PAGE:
Mushtaq Ahmad Hajam

On 17 August 1990, 23 year-old Mushtaq Ahmad Hajam was returning to his home in Nowhatta, in downtown Srinagar after praying at a nearby mosque, when he was shot by a CRPF constable.

– According to eyewitnesses.

Investigations conducted by the security forces have in some cases denied truth and justice to victims of human rights violations, and served to shield perpetrators of human rights violations from prosecution. In cases documented by Amnesty International India and other groups, the findings of army and other security force enquiries have contradicted the findings of police investigations, leading to dismissal of charges against personnel against whom there is credible evidence established by independent investigations.

On 17 August 1990, 23 year-old Mushtaq Ahmad Hajam was returning to his home in Nowhatta, in downtown Srinagar after praying at a nearby mosque, when he was shot by a CRPF constable, according to eyewitnesses.

The family filed a First Information Report at the police station the very next day. Riyaz Ahmad Hajam, Mushtaq’s brother, said that they heard nothing from the police for three years. In 1993, Riyaz says the police from the local station came to his house and told him and his father that the police had filed the case. The family did not ask questions.

In 1991, CRPF investigations into the alleged extrajudicial killing of Mushtaq Ahmad Hajam absolved the accused constable of criminal responsibility for Hajam’s death, stating that he had fired in “self-defence.” The CRPF’s findings appear to be based entirely on the testimony of CRPF personnel.

Meanwhile, criminal investigations conducted by J&K state police led to them filing charges of murder based on civilian witness testimony against the CRPF constable. The J&K state government forwarded the case to the Ministry of Home Affairs in Delhi for permission to prosecute under section 7 of the Armed Forces (Jammu and Kashmir) Special Powers Act in 1996.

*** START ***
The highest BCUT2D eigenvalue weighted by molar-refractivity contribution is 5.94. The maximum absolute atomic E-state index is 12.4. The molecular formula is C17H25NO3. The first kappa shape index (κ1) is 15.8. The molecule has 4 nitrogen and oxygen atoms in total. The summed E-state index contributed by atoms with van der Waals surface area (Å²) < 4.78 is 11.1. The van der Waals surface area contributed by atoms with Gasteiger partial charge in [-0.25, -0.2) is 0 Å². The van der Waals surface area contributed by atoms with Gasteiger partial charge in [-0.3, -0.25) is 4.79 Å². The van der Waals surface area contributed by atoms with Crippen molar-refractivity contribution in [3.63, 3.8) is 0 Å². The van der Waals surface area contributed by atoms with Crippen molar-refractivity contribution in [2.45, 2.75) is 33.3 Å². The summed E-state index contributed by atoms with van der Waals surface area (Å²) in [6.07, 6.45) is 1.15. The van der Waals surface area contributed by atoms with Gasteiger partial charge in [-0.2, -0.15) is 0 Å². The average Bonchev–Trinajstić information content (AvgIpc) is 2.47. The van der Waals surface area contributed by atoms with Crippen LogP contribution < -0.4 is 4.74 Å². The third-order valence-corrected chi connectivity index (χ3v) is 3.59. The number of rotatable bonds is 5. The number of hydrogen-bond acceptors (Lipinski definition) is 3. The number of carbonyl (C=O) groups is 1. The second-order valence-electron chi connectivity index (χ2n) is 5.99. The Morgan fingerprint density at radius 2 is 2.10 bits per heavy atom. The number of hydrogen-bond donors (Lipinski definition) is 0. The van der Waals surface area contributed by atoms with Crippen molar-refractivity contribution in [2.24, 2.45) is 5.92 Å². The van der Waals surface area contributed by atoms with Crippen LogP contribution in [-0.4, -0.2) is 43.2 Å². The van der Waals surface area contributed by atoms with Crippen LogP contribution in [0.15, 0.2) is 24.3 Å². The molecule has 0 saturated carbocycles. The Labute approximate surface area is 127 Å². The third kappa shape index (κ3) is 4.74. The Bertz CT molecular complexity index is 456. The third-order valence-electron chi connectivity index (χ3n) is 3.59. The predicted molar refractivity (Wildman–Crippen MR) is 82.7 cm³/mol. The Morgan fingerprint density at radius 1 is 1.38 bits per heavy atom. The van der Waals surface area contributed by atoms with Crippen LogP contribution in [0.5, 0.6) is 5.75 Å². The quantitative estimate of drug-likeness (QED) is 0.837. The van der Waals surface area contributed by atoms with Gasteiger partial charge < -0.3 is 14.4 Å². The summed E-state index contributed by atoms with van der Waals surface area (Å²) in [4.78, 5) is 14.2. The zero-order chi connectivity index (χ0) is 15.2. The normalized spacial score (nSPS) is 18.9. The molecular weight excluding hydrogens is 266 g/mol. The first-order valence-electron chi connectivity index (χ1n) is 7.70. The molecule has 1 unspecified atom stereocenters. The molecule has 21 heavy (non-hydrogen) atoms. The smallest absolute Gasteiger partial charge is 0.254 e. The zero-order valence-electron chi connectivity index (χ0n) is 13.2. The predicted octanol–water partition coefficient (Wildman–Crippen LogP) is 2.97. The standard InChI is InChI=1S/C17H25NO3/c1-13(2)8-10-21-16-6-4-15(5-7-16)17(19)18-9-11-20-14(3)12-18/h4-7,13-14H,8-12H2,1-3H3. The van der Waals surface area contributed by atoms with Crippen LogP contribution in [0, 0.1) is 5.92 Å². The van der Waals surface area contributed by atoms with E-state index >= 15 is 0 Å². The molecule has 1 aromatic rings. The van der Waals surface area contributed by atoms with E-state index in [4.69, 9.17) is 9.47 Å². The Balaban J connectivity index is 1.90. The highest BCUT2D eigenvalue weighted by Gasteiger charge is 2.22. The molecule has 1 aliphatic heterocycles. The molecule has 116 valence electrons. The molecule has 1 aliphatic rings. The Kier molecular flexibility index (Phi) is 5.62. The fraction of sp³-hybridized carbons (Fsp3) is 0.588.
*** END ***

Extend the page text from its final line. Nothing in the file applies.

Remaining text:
In September 1996, the CRPF again instituted a Court of Inquiry into the incident, and again cleared the Constable of all charges. Riyaz said that in 1996, representatives from the CRPF had come to their house and summoned Riyaz to their camp at Barzulla in Srinagar. When he arrived there, the CRPF told him to sign a blank piece of paper and narrate the story of the incident. Although Riyaz was not present at the time of his brother’s death, he relied on what he had been told by neighbours and the local police. He was the only civilian who testified at the second CRPF Court of Inquiry. The Court of Inquiry did not establish charges against the Constable, stating that all CRPF personnel are trained to take suitable action if a person did not halt on being ordered to.

The police case diary reproduces the text of the judgment issued by the Court of Inquiry, which states, “As Mushtaq Ahmad Hajam hastened his movements on being ordered to stop, the constable was “left with no other alternative but to fire. Considering the situation that prevailed in J&K during that period, the Constable cannot be blamed. He was discharging his bonafide duties when the curfew was clamped and it has to be enforced. The very fact that he fired only one round shows that his response was not excessive and that there was no over-reaction on his part.”

The Ministry of Home Affairs also denied sanction to prosecute this case in civilian courts on 14 September 2000. Its reason for denial are virtually identical to the findings of the CRPF Court of Inquiry. It states that, “the constable was carrying out his patrolling duties when he found Mushtaq Ahmad Hajam moving in suspicious circumstances. On being challenged Mushtaq Ahmad Hajam hastened his movements in the darkness. The [constable] fired one round at Mushtaq Ahmad Hajam and he died.”

To date, the police have failed to inform Riyaz about the status of his case. He assumes that the case has been closed.


Fifteen Kashmiri families who lost their loved ones in cases of human rights violations by the security forces in Jammu and Kashmir are urging the Ministry of Home Affairs and Ministry of Defense to ensure the right to truth for victims, their families and affected communities and ensure that they have access to full disclosure about human rights violations. The families want both the ministries to:

1. Make informartion available related to all 15 cases highlighted by Amnesty International India on this digital platform.

2. Make information pertaining to the proceedings, verdicts and sentences of courts-martial and security force courts publicly accessible including through the Right to Information Act, 2005 and by other means including an online database